Sunday, January 28, 2001
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Posted on: Sunday, January 28, 2001

Art Review
Artwork from golden era of animation showing at academy

By Will Hoover
Advertiser Staff Writer

Among all-time great animated shorts, cartoon historian Steve Schneider has conferred "Holy Grail" status on one: Bob Clampett’s "The Great Piggy Bank Robbery," a 1946 classic starring Daffy Duck as "Duck Twacy," private de-tek-a-tive.

This original transparency cel of Daffy Duck with background is from the 1948 cartoon “What Makes Daffy Duck.” It and other artifacts from Hollywood’s animation heydays are part of “The Art of Warner Bros. Animation,” now showing at the Honolulu Academy of Arts.

©Warner Bros.

Schneider, 41, curator of "The Art of Warner Bros. Animation," which is on exhibit at the Honolulu Academy of Arts, has devoted half his life to piecing together the world’s premier collection of Warner Bros. original animation materials.

As a greatly expanded version of an exhibit that wowed visitors at the New York Museum of Modern Art in 1985, you would assume it includes animation cels and drawings from "Piggy Bank." But there is no trace of the cartoon.

"There’s not one known cel, note or animation drawing from that cartoon that still exists," laments Schneider, who began his collection when he discovered few original Warner Bros. animation artifacts had been saved. "And this is a masterpiece of modern filmmaking."

Still, the 160 animated cels, backgrounds, story sketches, layout drawings and exposure sheets included in "The Art of Warner Bros. Animation" represent a golden era in which theatrical short subjects were cranked out for movie audiences.

They also represent a burst of unmatched creative brilliance in animation.

"This is one of those little happy miracles that came together when nobody was paying attention," explained Schneider. "Something happened at Warner Bros., starting in the late ’30s and continuing through the 1940s, that was one of these spontaneous miracles. It lasted about 10 to 12 years, and became one of the treasures of American culture."

However, little historical significance was placed on this treasure at the time the cartoons were made. By the mid-1970s, when scholars began to fully appreciate their cultural significance, most of the materials used in making the cartoons had been pitched in the Dumpster.

All of which makes the academy exhibit worth seeing. Not only are these depictions of Warner Bros.’ most popular cartoon characters quality specimens, most have historical importance, as well.

There is, for example, the only known model sheet of Warner Bros. first cartoon star, Porky Pig, who in this 1935 rotund incarnation might better have been dubbed Porky Hog.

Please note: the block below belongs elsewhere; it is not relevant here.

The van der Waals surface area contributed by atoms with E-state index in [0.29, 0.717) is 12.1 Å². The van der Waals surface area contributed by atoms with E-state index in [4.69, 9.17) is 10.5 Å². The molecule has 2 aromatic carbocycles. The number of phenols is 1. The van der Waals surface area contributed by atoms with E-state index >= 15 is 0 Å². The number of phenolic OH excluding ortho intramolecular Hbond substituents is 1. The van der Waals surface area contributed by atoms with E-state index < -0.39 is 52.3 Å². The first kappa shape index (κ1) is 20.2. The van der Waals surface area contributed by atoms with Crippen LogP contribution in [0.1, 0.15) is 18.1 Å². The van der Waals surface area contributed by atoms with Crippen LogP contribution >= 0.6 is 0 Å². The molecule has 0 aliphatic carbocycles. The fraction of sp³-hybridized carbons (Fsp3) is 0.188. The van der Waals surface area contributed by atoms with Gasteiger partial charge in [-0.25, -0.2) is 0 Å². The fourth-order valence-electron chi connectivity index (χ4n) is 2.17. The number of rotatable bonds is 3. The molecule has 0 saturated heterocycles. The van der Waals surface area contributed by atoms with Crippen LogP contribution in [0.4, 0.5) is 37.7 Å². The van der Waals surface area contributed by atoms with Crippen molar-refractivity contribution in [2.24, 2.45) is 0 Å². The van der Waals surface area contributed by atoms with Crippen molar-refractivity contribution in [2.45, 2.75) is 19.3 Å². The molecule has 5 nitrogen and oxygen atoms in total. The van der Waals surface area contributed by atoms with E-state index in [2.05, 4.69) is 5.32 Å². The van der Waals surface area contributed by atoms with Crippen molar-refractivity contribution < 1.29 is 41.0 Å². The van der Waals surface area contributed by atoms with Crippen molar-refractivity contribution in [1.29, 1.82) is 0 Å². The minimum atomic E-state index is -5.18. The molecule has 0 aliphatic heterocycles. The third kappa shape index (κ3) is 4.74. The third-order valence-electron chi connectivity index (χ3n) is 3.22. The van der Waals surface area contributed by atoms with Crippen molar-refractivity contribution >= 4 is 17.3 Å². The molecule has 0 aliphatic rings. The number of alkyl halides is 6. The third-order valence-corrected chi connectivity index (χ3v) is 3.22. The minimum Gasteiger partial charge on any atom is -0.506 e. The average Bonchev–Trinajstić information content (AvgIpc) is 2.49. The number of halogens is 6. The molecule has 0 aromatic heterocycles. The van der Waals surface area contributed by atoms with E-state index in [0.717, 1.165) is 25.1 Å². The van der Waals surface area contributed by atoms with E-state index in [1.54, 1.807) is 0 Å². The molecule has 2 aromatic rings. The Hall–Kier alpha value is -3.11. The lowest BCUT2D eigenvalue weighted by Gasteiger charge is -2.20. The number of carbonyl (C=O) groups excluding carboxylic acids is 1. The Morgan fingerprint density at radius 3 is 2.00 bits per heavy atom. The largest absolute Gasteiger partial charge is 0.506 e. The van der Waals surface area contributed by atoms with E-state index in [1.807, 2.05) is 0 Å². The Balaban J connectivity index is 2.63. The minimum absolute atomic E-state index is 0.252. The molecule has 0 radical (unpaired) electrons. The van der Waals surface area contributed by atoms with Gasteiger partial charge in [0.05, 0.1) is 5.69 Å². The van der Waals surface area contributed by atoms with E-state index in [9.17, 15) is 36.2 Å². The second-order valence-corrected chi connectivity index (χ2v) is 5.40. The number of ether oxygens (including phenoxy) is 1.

Artist Vivie Risto’s 1942 layout drawings from the first-ever color Looney Tunes cartoon, "The Hep Cat," include fascinating director’s annotations. The value of the exhibit, in addition to presenting an entertaining inside look at Bugs Bunny and company, is to highlight the methods used to make these extraordinary films.

‘The Art of Warner Bros. Animation’

1-4:30 p.m. Tuesdays through Fridays, 10 a.m.-4:30 p.m.
Saturdays, 1-5 p.m. Sundays; through April 1 (closed weekday mornings to accommodate school tours)

Honolulu Academy of Arts
$7 ($4 seniors, students and military; academy members
and children under 12 free)
532-8700, 532-8701

Honolulu artist Dan Boulos, who has worked as an animator for both Warner Bros. and Disney, is in awe of the "full animation" techniques that directors such as Clampett, "Tex" Avery and Chuck Jones used to create cartoons. (By the 1960s, movie studios could no longer afford the process.)

"In terms of an animator’s traditional skills, it’s about the same as today," said Boulos, who owns the Wiki Wiki Cartoon company. "But in terms of technology, the process is all very different."

The main difference is that today’s animator no longer uses transparent animation cels, said Boulos. Hand-drawn cartoons and backgrounds, as well as hand-inked and hand-painted cels, have been replace with computer generated images and digital painting.

"But a lot of us really like the antics in those old cartoons, the ones like directors Tex’ Avery and Bob Clampett did," said Boulos. "Their animation was tops, and I think there are things you can do with drawn animation that you can’t do with computer generated animation."

As discomforting as it is that most of the actual artifacts associated with the great Warner Bros. cartoons have disappeared, the results themselves remain intact. "The Animation Station," the academy’s interactive animation gallery, features a 75-seat Cartoon Theatre that continually plays such classics as "One Froggy Evening," "The Hep Cat" and, of course, "The Great Piggy Bank Robbery."

Even before the exhibit opened, according to Charlie Aldinger, academy public relations director, staff members were drawn to the theater like a magnet. After its doors opened, there wasn’t an empty seat to be found.

"There has been standing room only," said Aldinger. "And there has been laughing."

Laughing is the reason Warner Bros. cartoons were made in the first place.

And that’s all, folks.

Editor’s note: Art critic Virginia Wageman is on a brief leave; her column will return Feb. 11. Next week, we’ll visit the new Luce Pavilion under construction at the Honolulu Academy of Arts.

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